If you find yourself in a situation where you feel the need to escape from an abusive spouse, you may be wondering what steps you’ll need to take. How can you protect yourself? Your children?
There are a few possible paths you can take depending on your situation.
Report to the Police
If you think your spouse poses an immediate danger to yourself or your children, call the police right away. The police will take certain steps to ensure that you and others around you stay safe, including recommending criminal charges, a Peace Bond, or that you seek a Protection Order. The police may also have your spouse ordered to pay a fine or be placed on probation.
Another thing the police can do to ensure your safety is to connect you to community services that can provide assistance. For instance, there are services that may be able to help you find temporary emergency shelter while you sort out a safe accommodation for yourself and your children.
Seek a Peace Bond
You can seek a Peace Bond under the Criminal Code if you are looking to get protection against an individual. Under a Peace Bond, your spouse will have to obey certain conditions (for example, not contacting you for a certain period of time). If they obey the conditions of the Peace Bond, they will not have a criminal record. However, if they do not obey the conditions, they may be sent to trial along with an additional charge of breaching the Peace Bond.
Apply for a Protection Order
You can apply for a Protection Order under the BC Family Law Act. A Protection Order lists a number of conditions that your spouse must obey, and can also require the police to remove your spouse from the home, escort them while they remove their personal property from the home, or seize their weapons. A Protection Order can also require your spouse to report to the court.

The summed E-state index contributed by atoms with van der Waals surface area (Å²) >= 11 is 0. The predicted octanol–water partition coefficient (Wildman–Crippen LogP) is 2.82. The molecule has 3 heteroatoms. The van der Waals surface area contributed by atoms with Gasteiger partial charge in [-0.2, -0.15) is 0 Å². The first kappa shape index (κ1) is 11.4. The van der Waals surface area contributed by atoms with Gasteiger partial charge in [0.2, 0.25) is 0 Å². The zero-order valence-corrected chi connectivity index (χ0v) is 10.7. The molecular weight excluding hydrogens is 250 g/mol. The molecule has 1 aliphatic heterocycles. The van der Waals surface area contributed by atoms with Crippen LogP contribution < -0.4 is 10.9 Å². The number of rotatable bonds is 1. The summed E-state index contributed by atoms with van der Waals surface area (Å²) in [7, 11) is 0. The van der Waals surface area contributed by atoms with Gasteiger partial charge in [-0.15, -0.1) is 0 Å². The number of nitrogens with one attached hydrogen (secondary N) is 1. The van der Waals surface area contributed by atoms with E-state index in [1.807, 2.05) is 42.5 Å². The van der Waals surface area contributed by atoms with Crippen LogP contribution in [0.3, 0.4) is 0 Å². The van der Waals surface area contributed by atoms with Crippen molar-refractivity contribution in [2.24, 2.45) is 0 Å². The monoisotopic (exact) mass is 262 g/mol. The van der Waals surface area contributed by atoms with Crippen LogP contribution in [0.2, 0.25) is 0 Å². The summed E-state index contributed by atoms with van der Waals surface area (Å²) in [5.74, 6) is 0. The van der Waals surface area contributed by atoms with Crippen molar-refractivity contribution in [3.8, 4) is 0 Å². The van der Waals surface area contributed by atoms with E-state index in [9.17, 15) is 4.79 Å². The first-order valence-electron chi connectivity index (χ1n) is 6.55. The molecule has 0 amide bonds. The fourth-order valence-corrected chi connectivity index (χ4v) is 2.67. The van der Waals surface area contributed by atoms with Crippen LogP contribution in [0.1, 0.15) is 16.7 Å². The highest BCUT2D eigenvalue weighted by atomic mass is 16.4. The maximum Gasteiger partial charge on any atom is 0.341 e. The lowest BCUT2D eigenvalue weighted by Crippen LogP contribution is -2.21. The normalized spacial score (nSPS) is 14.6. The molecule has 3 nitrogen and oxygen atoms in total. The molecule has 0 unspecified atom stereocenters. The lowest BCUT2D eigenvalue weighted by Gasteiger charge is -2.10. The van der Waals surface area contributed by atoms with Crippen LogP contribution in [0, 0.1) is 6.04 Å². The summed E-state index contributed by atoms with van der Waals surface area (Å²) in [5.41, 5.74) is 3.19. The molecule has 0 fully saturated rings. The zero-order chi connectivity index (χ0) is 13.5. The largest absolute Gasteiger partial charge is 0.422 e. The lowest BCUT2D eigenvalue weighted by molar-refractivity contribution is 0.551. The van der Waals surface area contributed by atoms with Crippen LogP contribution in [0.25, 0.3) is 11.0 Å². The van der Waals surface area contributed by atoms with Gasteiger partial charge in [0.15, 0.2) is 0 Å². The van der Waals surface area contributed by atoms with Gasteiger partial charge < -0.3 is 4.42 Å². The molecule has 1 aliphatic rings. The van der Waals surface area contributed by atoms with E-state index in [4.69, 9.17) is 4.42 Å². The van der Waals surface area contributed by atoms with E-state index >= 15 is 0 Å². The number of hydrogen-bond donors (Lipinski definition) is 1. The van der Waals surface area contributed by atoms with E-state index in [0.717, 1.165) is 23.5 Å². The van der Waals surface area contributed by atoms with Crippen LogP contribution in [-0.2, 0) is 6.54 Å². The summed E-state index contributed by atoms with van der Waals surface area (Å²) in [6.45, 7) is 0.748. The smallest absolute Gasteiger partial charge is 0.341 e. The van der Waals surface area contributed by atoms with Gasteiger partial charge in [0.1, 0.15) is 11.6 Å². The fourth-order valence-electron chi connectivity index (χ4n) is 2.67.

Apply for a Conduct Order
If you feel that your situation does not need to escalate to the point of requiring a Peace Bond or a Protection Order, you can apply for a Conduct Order, made under the Family Law Act. A Conduct Order is similar to a Protection Order in that it sets out rules and conditions for your spouse to follow, but where it differs is in the consequences of breaching the order. Unlike a Protection Order, if your spouse breaks the terms of a Conduct Order, you cannot immediately rely on the police to enforce it. Instead, you will have to apply to the court again to obtain another order.
If you are in an abusive relationship and are seeking legal advice or assistance in keeping yourself and your loved ones safe, consult Vancouver and Burnaby Family Law lawyer Andrew Rebane at Resolutions Law Corporation, Burnaby British Columbia at email@example.com or 778-372-7170.